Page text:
It seems that the kids of today are more overindulged than ever. But childhood overindulgence has its price.
By spoiling your kids, you give them a false sense of security. When they’re older and have to provide for themselves, they may not have the skills and resources needed to rise to the challenge, if they’ve been overindulged throughout childhood.
Your primary job as a parent should be to make sure your children are equipped to meet the challenges of independent living when they’re older. Here’s how to take the steps necessary to stop spoiling your kids unnecessarily:
Teach them charitable giving
Instill in your children at an early age the importance of giving to those less fortunate. Help your children clean out their closets and toy chests and lay aside items they can give to charity. Explain to them that not everyone has what they have and charitable donating can be a chance to give back to the community. This is a great way to curb selfish impulses and establish a sense of social consciousness at an early age.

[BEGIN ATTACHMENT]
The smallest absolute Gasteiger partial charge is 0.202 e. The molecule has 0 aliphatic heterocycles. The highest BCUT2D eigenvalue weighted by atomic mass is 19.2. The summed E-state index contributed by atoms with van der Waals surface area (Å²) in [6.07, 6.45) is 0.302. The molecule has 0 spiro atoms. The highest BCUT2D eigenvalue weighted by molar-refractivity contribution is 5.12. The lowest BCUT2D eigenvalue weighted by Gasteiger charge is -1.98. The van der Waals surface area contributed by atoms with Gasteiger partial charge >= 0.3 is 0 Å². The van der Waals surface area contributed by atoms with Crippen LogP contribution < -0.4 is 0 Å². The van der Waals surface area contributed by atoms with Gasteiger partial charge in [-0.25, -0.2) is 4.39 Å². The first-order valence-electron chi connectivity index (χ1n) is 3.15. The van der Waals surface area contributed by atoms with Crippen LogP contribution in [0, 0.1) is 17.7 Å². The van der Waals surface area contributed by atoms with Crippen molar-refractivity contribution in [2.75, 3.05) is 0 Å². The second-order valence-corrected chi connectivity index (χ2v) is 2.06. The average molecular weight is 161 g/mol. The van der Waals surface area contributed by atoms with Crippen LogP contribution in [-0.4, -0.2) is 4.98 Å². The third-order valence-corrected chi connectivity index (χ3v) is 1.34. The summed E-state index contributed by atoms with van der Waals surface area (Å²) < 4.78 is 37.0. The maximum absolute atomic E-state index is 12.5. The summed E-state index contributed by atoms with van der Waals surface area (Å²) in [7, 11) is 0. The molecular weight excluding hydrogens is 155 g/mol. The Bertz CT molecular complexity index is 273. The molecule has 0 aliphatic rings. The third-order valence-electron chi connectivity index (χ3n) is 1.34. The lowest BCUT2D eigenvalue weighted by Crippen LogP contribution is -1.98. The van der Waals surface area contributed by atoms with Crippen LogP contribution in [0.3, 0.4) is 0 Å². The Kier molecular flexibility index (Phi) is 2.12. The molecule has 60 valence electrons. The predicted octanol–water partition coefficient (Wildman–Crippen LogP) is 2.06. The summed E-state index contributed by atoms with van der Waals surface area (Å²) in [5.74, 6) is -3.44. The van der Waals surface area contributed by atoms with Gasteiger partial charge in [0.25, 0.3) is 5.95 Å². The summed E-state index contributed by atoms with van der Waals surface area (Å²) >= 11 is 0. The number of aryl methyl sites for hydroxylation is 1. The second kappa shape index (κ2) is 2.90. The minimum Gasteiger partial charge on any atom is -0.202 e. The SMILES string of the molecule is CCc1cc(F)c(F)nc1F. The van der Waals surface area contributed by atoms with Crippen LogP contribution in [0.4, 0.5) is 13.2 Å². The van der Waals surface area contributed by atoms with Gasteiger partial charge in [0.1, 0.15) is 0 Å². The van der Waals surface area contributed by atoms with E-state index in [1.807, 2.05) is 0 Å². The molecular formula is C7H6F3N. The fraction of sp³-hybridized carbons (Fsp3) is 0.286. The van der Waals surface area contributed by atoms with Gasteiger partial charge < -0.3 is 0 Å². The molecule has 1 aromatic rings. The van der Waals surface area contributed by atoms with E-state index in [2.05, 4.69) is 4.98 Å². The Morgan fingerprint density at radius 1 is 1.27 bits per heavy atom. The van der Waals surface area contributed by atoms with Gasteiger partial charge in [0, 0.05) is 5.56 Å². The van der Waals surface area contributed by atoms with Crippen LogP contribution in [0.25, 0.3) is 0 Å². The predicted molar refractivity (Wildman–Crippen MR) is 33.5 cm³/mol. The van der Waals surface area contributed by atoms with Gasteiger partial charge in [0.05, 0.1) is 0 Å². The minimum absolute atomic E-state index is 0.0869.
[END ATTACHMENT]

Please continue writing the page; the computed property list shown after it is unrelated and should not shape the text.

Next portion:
Set a good example
If you want to teach your children to be less spoiled and selfish, set a good example yourself. Do you really need to buy the latest gadgets and technology, much less the new “must have”, ultra high priced car? Children notice expensive, impulse purchases on the part of their parents and will, in turn, think they need to have the latest and best.
Help your kids earn their gifts
Give your children a regular list of chores to do on a daily basis. Assign a point system for each chore. Once your children reach a certain number of points, reward them with a special gift. Your kids will learn the importance of working for what they want.
Reign in the grandparents
Grandparents are famous for overindulging children with expensive gifts and favors. Instead of giving expensive gifts, encourage your children’s grandparents to spend time with their grandchildren. In the long run, this will have much more meaning to your children than another train set or remote control car.
Stop feeling guilty when you say ‘no’
It’s important that you not feel obligated to give in to every one of your children’s requests. Your children need to understand delayed gratification and the fact that they can’t always have what they want when they want it. Show them how to set a goal to work towards earning an expensive object or toy. When they finally reach their goal, the toy will have much more meaning to them.
By avoiding the overindulgence trap, you can raise your children to be the model citizens you always dreamed they would be. Your children will thank you one day.